Words: Anna TuckAnna catches up with the Manchester collective ahead of their new EP and upcoming tour.
Agbeko are a Manchester band who are rocking stages with their unique blend of funk, rock and afrobeat.
Born from a shared love of Fela Kuti, Agbeko have a massive sound and tons of personality. Their vibrant songs are infectious, powerful and danceable. With festivals in the UK and Europe under their belt, Agbeko have perfected their high energy live shows. With a new album release and a UK tour coming up, the band have got lots to be upbeat about. Jamie Stockbridge (saxophonist, song writer and band leader) gave us the lowdown.
What does “Agbeko” mean?
A rough translation from Ewe means ‘if only there is life’. What drew me to the word was its function as a narrative dance among the Ewe people of Ghana. It’s origin, and what drew me to the word, is that of a war dance, acting like an oath from the participants before going into battle. When there’s 11 of you in a band, it can feel a little like that sometimes!
How would you describe your sound?
Describing the thinking behind it is maybe more useful – taking inspiration from a great deal of Nigerian, Ghanaian and Ethiopian artists that I love and trying to marry that sound with my love for songwriting and being a nerdy school kid in a rock band. What comes out is Agbeko’s sound.
You’re releasing a new album, D.O.D. (Death of Discourse) in March. What can people expect from it?
People can expect our longest studio track yet, which is our most explicitly Fela-esque track, D.O.D.
We’re also really proud to have captured the band’s live energy on record for the first time, which is always a challenge to get across in a recording environment.
Any favourite tracks on the album?
The band are all really big fans of the instrumental live track, Terra Firma, that I wrote after we’d been in Milan for a few days.
I tried to capture the brooding, industrial side of the city and marry it up with my disbelief that figures like Matteo Salvini have such widespread support there. It ended up getting pretty heavy.
The album is 50% live and 50% studio based. What was the thinking behind this?
We were keen to reflect the group as best as we can, and this way we can communicate our love for proper audio-nerd recording and our more raucous live side. Previous releases had always felt like we were having to pick one over the other, so why not both? The 12” is lovely for this too, as it splits it so nicely.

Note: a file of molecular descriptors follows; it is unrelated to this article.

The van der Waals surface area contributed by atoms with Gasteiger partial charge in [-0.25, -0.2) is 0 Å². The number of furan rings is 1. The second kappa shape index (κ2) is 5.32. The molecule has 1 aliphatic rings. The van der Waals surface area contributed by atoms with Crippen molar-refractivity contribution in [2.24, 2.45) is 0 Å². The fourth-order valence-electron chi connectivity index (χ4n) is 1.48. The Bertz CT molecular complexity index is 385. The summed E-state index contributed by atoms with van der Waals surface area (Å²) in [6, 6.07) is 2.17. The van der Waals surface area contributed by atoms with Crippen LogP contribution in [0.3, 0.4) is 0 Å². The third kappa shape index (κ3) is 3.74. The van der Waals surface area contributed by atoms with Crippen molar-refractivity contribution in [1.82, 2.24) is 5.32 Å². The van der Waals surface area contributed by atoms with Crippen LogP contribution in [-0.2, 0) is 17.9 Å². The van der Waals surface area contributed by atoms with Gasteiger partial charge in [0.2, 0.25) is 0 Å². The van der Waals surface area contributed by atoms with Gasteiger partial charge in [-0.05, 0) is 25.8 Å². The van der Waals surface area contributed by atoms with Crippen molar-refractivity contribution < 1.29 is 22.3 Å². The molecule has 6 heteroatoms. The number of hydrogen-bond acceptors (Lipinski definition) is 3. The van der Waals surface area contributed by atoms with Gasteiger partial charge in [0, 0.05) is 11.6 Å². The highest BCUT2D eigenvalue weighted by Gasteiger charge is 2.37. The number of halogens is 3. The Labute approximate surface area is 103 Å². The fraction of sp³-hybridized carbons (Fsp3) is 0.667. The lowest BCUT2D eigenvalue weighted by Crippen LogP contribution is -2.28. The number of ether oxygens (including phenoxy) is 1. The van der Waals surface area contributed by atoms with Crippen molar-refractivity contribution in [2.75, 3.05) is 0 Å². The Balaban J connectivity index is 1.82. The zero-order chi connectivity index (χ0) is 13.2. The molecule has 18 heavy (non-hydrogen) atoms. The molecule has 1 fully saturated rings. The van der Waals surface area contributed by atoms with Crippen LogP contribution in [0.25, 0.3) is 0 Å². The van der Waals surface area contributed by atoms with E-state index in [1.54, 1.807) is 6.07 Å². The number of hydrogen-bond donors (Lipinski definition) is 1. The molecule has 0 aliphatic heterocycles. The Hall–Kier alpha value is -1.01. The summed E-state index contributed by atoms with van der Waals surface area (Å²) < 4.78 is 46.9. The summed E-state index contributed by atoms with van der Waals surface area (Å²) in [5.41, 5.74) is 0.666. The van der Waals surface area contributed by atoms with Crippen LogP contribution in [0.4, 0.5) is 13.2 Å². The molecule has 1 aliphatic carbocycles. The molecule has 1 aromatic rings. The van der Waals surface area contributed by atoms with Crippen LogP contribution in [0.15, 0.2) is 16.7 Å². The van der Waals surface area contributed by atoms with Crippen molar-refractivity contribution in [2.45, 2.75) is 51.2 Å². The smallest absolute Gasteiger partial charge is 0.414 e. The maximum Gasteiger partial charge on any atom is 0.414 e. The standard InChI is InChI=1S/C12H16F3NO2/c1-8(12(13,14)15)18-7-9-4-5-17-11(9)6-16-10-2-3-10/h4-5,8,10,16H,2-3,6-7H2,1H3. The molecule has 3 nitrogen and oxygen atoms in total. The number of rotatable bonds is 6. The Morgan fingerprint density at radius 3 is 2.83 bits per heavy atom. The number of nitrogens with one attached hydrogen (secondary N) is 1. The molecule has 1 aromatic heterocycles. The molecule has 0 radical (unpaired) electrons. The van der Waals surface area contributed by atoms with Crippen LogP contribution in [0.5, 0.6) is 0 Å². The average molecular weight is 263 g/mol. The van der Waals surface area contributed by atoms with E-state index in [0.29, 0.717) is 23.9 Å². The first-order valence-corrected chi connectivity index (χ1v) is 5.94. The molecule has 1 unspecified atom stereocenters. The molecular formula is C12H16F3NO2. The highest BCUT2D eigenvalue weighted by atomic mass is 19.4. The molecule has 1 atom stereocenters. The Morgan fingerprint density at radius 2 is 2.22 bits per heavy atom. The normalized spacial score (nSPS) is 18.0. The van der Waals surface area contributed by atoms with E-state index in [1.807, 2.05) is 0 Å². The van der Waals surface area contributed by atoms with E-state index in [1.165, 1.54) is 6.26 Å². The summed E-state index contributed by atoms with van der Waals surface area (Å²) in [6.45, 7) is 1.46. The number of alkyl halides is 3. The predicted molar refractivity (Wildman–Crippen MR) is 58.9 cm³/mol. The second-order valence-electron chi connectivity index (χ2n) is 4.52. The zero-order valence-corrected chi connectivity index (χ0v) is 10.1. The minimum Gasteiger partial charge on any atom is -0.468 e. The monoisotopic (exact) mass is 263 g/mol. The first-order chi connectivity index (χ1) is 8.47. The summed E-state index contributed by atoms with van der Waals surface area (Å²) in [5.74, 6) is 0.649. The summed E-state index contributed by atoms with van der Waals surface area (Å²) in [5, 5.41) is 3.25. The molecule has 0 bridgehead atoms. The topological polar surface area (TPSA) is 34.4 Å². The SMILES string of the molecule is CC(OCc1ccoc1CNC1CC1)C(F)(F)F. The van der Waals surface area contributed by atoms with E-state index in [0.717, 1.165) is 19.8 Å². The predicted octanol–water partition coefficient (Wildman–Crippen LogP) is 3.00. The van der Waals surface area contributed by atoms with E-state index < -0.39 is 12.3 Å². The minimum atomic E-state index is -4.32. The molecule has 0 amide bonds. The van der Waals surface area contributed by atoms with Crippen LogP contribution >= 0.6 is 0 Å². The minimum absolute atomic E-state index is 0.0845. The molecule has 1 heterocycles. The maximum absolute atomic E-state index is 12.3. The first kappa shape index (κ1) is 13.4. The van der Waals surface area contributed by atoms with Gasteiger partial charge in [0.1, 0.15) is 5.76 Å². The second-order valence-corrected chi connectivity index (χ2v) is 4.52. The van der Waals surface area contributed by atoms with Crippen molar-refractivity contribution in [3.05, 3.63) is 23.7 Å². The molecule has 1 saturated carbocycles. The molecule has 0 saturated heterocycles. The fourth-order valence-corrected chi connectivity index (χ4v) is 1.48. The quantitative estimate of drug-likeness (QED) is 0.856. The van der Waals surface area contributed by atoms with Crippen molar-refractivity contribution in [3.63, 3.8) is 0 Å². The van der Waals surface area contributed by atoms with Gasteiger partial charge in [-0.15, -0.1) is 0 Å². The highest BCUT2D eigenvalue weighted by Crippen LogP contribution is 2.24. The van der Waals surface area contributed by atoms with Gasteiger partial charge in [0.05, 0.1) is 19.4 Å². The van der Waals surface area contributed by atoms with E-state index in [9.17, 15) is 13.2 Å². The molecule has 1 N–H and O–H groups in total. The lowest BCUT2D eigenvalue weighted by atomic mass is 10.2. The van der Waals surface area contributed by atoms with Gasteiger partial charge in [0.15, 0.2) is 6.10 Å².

What aspect of being a band do you love best? Performing or composing?
I love performing with this band, as it’s when we most get to come together and be like a big, weird family. There’s so many of us that meeting up all together outside of gigs is hard, so it’s a beautiful thing to turn around and catch the eyes of everyone stood up there alongside you.
Are you psyched for your tour of the UK in March? Where can people catch you?
We are more psyched than we’ve ever been for a tour! Please come, the rehearsals are sounding really tasty and there’s some brand new tunes!
Shows include a big Manchester headline at YES, another London headline show and our first tour dates in Scotland. We’re psyched, big time.
8th March – HiFi, Leeds (Sunday Joint w/DJ Lubi and Shaniah Williams)
13th March – YES Manchester w/Lovescene
19th March – The Lemon Tree, Aberdeen (Jazz Festival)
20th March – Cobalt, Newcastle w/Ponyland
21st March – The Bongo Club, Edinburgh w/Samedia Shebeen
22nd March – The Rum Shack, Glasgow w/Samedia Shebeen
27th March – Jam Jar, Bristol
28th March – The Waiting Room, London w/Lovescene
4th April – Threshold Festival, Liverpool
I love Leaders of The Free World (released on vinyl by Stutter and Twitch). It’s eloquently political. Do you see music as a form of activism?
I think it can be, and often should be. It’s certainly my main form of activism, and being brazen about wanting to write political songs keeps me having to ensure I’m as well informed as I can be about political issues. Am I perfect? Of course not. But to have a platform that we’re working towards having, and then to use that platform just to sing about how attractive you find someone, or how sunny the beach looks, seems like a bit of a wasted opportunity.
Which other bands/artists do you rate?
Are there any bands/artists you’d really like to work with?
Again, loads! Speaking more along the lines of Manchester artists, I think Layfullstop is unbelievable and I’d like to do a collaboration there. We’re also working on putting out an EP of remixes with some top-notch Manchester producers, which I’m really excited about.
What’s the dream gig/project?
The dream gig? Probably the Afrika Shrine in Lagos! But shorter terms goals… Gorilla in Manchester and Jazz Cafe in London. If you like our tunes and tell ten of your friends to come along, we can make that happen by the end of 2020.